Elderly patients have a better chance of surviving a heart attack and other conditions at teaching hospitals, according to two reports published in the Jan. 28 issue of the New England Journal of Medicine. Both studies relied upon Medicare data.
One study concluded that while it cost more to treat patients for hip fractures, stroke, heart disease and congestive heart failure in major teaching hospitals in 1994, death rates through the end of 1995 for those patients were 25% lower than in smaller academic facilities or nonteaching hospitals.
Another study found that heart attack patients at teaching hospitals were more likely to receive aspirin and beta-blockers, simple therapies that are known to reduce deaths from heart attacks.
Study: Patients fudge blood-pressure readings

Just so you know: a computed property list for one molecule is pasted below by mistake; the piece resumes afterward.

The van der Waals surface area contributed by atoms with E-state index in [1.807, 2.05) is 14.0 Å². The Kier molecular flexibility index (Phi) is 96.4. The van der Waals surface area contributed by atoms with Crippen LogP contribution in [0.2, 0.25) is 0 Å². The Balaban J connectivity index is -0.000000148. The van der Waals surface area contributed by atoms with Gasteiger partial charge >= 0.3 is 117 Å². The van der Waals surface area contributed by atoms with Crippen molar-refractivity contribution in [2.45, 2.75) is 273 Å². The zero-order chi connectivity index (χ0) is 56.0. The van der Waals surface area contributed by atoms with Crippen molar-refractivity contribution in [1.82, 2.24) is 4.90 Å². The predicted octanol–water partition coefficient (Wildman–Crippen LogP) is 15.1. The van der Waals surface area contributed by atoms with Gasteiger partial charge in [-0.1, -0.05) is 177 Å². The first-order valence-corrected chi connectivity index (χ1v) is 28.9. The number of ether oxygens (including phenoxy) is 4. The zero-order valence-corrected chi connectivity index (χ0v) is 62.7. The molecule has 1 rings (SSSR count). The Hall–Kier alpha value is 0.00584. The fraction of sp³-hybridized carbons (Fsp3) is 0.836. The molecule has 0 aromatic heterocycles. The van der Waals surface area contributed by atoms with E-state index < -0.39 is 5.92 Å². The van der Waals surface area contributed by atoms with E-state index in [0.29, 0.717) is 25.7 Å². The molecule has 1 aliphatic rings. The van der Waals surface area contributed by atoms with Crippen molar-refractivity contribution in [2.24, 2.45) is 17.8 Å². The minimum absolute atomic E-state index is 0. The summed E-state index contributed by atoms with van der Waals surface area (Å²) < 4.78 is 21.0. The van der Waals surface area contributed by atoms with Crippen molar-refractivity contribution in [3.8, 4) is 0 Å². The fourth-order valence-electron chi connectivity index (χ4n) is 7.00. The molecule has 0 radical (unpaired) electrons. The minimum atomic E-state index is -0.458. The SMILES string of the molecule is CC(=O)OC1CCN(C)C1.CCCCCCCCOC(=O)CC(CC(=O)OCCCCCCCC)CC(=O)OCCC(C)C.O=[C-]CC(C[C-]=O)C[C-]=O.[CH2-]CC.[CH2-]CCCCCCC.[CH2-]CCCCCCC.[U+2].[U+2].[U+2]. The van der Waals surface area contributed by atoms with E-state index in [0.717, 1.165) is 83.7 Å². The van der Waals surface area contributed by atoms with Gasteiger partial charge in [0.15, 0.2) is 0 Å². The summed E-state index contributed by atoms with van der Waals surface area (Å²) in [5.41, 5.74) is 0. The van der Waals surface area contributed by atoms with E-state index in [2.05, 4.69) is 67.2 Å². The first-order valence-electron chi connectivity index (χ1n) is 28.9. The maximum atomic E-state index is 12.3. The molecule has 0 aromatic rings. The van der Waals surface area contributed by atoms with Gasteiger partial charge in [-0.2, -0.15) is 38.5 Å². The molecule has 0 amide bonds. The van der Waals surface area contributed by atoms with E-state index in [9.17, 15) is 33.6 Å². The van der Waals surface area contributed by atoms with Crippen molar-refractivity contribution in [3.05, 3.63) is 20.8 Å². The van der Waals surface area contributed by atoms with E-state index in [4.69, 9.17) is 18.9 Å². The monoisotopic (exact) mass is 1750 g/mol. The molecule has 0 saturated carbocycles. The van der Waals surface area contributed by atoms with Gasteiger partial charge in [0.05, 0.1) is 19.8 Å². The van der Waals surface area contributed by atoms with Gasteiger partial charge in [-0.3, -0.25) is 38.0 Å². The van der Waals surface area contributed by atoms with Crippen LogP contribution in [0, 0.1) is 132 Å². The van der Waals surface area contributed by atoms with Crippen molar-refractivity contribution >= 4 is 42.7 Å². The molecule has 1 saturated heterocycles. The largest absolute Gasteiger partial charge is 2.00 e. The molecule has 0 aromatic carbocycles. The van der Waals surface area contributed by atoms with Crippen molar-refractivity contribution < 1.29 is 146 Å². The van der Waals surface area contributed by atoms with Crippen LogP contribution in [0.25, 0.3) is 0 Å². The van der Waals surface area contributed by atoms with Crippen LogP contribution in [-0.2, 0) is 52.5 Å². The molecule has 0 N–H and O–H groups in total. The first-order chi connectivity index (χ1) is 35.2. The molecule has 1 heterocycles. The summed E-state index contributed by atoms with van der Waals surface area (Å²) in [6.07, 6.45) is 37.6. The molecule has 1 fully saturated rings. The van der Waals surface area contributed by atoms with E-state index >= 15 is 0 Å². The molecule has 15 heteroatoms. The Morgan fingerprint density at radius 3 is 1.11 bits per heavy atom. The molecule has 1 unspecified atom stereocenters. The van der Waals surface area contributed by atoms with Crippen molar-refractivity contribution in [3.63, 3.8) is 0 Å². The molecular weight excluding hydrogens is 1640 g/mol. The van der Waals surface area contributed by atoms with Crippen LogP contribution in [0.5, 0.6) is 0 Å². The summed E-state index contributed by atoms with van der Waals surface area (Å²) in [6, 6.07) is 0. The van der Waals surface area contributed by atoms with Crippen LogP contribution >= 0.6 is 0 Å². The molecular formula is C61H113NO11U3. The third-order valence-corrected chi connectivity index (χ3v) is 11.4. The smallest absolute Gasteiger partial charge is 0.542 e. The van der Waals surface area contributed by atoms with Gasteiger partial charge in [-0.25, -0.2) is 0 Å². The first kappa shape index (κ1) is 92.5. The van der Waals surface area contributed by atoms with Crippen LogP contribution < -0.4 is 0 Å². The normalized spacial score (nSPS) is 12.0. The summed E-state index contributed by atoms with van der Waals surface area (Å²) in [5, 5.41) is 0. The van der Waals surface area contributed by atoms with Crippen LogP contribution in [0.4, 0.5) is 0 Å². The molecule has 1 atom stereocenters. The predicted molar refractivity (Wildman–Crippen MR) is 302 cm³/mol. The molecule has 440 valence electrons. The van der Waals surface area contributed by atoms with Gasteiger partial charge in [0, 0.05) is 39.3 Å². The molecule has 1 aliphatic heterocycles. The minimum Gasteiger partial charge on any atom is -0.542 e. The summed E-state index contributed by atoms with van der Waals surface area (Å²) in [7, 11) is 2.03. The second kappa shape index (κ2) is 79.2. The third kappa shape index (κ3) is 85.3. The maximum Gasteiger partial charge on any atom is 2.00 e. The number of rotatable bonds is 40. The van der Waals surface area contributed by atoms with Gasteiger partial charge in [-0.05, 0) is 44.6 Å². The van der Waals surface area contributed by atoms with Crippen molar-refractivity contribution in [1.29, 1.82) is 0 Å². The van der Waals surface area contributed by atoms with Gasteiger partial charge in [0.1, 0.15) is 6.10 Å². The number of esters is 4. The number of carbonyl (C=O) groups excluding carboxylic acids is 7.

Believing that higher blood-pressure readings may merely reflect temporary stress, patients who monitor their own blood pressure may not report accurate figures to their physicians.
According to a study published in the American Journal of Hypertension, more than half of all patients omitted high readings and entered false ones. Patients were instructed to measure their blood pressure twice a day and mark their readings in a logbook, but they were not told that the measuring device they used was fitted with a memory chip.
Analysts say that such evidence of cheating has serious implications for treating conditions-such as high blood pressure and type II diabetes-that rely upon patient-reported measurements. The report's authors, however, said it's still important to get patients involved in managing their own care. One solution, they suggested, may be to use the blood-pressure devices with memory chips in order to allow doctors to monitor deviations between actual readings and measurements reported by patients.